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Gerry Adams MP MLA launches 20th Anniversary Gibralter/Milltown events programme

27 February, 2008


Speaking at the launch of 20th Anniversary Gibraltar/Milltown events porgramme Sinn Fein president has welcomed the families of those who died to the event.

Mr Adams said:

"Inniu, táimid ag seoladh ár gclár don chomóradh Gibraltar/Milltown agus don daoine a maraíodh ag gníomhaithe na Breatain, Márta 1988.

Tá daoine ó achan clann anseo agus ba mhaith liom mo bhuíochas a ghábhail do na daoine a chur an clár seo le cheile fosta.

Bhí me ansin ag an am (1988), agus is cuimhín liom nuair a chuala mé faoin scéal ó Gibralter agus daoine ag caint agus ansin thainig na hainmeacha amach de na laochra Óglaigh na hÉireann a fuair bás, Seán Savage agus Dan Mc Cann agus Maireád Farrell, ban iontach cróga.

Tá a fhios againn go bhfuil bearna mór idir sin agus an t-am nuair a fhill na coirpeanna ar ais go hÉirinn.

Chomh maith le sin fuair Kevin Mc Cracken bás ag an am chéanna agus ag an reilg fuair Thomas Mc Erlaine, John Murray agus Caoimhín Mac Brádaigh bás fosta.

Agus ag tóradh eile fuair beirt "undercover soldiers" ó Arm na Breataine bás fosta agus tá a fhios againn go bhfuil clann ag na daoine sin fosta, agus beidh muid ag smaoineadh orthu fosta.

I would firstly like to welcome the families of those who died to this event.

All of us live very busy lives but there are things which remain with us in our memories and I remember when the rumours started around the West of the city that some people had been killed in Gibralter and then rumours about who they would be and eventually the names came out.

I also remember when I visited the families of Seán, Maireád and Dan, and then the long work to get the remains home began, and in between times Kevin McCracken was killed in Turf Lodge and I remember when we were talking to the families earlier on it struck me that people must be sensitive as the emotions do come flooding back.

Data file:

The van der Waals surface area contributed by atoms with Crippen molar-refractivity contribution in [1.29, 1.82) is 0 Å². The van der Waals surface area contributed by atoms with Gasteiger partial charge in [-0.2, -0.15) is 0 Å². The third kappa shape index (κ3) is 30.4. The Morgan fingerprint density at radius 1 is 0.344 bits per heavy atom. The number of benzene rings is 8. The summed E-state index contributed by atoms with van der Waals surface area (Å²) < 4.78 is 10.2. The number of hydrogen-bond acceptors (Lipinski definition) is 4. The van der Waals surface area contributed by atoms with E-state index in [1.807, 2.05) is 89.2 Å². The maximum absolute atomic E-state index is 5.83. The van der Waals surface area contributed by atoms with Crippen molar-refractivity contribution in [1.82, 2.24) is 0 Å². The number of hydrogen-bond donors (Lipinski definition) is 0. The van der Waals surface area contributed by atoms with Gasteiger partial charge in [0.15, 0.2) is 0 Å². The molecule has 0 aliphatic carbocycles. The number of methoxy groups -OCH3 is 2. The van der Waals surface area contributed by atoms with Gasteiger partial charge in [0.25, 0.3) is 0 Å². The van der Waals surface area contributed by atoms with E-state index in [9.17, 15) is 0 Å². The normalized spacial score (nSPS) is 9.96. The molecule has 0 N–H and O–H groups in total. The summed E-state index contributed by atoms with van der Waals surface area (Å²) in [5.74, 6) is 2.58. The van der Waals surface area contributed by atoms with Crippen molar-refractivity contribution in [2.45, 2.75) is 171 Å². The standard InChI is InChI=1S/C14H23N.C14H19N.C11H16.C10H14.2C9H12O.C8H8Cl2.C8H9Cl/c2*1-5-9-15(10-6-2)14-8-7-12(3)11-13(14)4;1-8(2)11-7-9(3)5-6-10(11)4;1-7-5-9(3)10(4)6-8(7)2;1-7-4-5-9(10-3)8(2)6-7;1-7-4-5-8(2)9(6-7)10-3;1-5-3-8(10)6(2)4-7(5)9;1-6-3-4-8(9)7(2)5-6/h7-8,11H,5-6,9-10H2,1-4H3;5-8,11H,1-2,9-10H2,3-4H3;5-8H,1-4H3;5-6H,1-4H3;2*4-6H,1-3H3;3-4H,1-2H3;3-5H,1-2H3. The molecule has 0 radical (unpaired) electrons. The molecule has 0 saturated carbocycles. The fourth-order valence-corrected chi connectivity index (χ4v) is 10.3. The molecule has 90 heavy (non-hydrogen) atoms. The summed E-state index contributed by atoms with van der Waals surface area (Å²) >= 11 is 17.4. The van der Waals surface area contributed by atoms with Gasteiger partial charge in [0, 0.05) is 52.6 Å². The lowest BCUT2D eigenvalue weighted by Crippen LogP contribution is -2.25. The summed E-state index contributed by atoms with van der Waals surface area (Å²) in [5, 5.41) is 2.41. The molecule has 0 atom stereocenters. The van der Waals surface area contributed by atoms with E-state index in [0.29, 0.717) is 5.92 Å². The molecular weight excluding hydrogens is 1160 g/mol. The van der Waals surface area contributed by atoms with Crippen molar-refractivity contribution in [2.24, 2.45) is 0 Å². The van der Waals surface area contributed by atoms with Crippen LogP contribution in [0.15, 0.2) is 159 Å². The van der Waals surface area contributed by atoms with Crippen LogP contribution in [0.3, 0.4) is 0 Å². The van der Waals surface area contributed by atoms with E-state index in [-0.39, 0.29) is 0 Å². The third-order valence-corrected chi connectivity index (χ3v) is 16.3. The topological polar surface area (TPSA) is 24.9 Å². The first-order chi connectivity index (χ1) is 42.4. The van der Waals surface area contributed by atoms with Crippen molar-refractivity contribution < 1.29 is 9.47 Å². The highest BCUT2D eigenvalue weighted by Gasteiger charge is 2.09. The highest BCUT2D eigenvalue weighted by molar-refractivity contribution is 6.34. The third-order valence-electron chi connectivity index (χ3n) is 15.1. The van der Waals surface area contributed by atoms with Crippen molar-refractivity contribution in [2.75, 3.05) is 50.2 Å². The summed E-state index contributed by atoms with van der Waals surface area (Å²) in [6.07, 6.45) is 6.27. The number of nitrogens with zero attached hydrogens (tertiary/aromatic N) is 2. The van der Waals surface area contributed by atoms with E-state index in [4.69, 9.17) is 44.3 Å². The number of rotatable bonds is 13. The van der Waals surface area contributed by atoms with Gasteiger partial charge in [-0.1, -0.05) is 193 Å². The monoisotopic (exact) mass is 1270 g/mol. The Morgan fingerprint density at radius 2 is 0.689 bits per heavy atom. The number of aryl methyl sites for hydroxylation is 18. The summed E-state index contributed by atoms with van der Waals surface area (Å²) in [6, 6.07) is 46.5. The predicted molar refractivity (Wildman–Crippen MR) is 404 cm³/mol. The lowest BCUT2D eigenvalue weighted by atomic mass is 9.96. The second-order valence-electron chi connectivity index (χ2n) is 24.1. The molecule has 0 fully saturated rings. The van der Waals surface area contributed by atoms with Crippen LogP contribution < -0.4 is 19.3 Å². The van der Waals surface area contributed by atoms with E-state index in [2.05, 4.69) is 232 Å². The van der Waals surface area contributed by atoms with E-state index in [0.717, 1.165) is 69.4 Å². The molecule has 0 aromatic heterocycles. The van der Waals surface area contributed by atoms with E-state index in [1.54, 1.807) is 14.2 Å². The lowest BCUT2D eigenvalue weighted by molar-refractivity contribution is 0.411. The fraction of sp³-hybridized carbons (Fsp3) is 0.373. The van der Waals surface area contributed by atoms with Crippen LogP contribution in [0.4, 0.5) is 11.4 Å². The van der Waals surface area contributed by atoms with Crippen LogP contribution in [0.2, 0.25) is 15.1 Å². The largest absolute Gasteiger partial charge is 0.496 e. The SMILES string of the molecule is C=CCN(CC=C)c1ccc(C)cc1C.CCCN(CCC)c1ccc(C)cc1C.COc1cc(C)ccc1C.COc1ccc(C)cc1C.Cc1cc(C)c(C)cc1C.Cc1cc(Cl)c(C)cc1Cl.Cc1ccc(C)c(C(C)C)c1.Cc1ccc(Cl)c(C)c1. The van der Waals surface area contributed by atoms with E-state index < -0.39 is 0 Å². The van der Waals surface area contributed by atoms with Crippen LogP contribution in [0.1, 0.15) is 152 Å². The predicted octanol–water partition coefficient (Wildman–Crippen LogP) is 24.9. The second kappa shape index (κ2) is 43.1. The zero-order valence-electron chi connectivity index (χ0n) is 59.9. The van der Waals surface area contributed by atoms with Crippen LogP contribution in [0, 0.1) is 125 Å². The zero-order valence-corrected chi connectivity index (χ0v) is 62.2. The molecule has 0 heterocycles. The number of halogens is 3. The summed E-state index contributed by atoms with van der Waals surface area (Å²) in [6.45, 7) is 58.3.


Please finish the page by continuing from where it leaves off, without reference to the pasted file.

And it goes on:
I remember that the families wanted the lids of the coffins opened and myself, Martin McGuinness and others did that.

It was a very very sad and awful time.

It is my strong view that the killings in Gibraltar were authorised by Margaret Thatcher, and it is my strong view that the Irish government of the day passed information to the authorities about the movements of those killed.

I cannot prove that but that is my conviction.

When Kevin and those in Milltown, John, Caoimhín, and Thomas were killed people showed huge bravery and courage.

There have yet to be inquests into those killings.

I was there when it happened, people were injured.

The man who did the killing boasted that he was ferried back and forth through roadblocks by serving members of the RUC.

I was conscious of the police van on the M1.

We are very mindful of the fact that at Caoimhín's funeral two British soldiers were killed and we do not believe in any hierarchy of victims and we are mindful that the families will also be grieving.

The truth is yet to come on this also.

I also recall that this was referred to as the battle of the funerals and mysteriously the RUC/British Army disappeared from the usual role of occupying estates, peoples homes and wake houses.

That was then, this is now, we are in a better place but there is still much to do in terms of the continuing process of change that is required.

We are unashamedly Irish Republicans and we want to see an end to the causes of conflict in our country, we want to see Ireland united.

We have a strategy to do that and we will prevail and get an Ireland where people can live in harmony together.

It is remarkable to see the turnout this morning and it is testament to the feeling within the Republican community still.

We are here to launch the events remembering Gibraltar today but I would also like to speak about the Stormont event celebrating international Women's day.

As this fell upon the Gibraltar/ Milltown anniversary we decided to mark this around Maireád Farrell who was my friend and the friend of many here just as Sheena Campbell and Maire Drumm have already been honoured.

Maireád was a brave, lovely and wonderful Irish woman.

There is no intention to offend anyone by this event and certainly no intention to see Maireád's good name embroiled in a row which has more to do with the sense of Unionism than anything else.

And it is gravely insensitive that a counter event to commemorate the work of the SAS has been talked about by Unionists.

We all know the role of the SAS.

I think we must all calm down around this.

I hear Unionist politicians talking tough on this and they must know how hurtful it is to the families to hear their relatives being called terrorists.

We must all have empathy on this and reflect where we have came from and there must be political will to resolve this.

These events are to remember, to find the truth and always to point towards the future.

The past must not repeat itself.

Mo bhuíochas d'achan clann, do Danny Devenney agus do na daoine a chur na himeachtaí le chéile." Críoch

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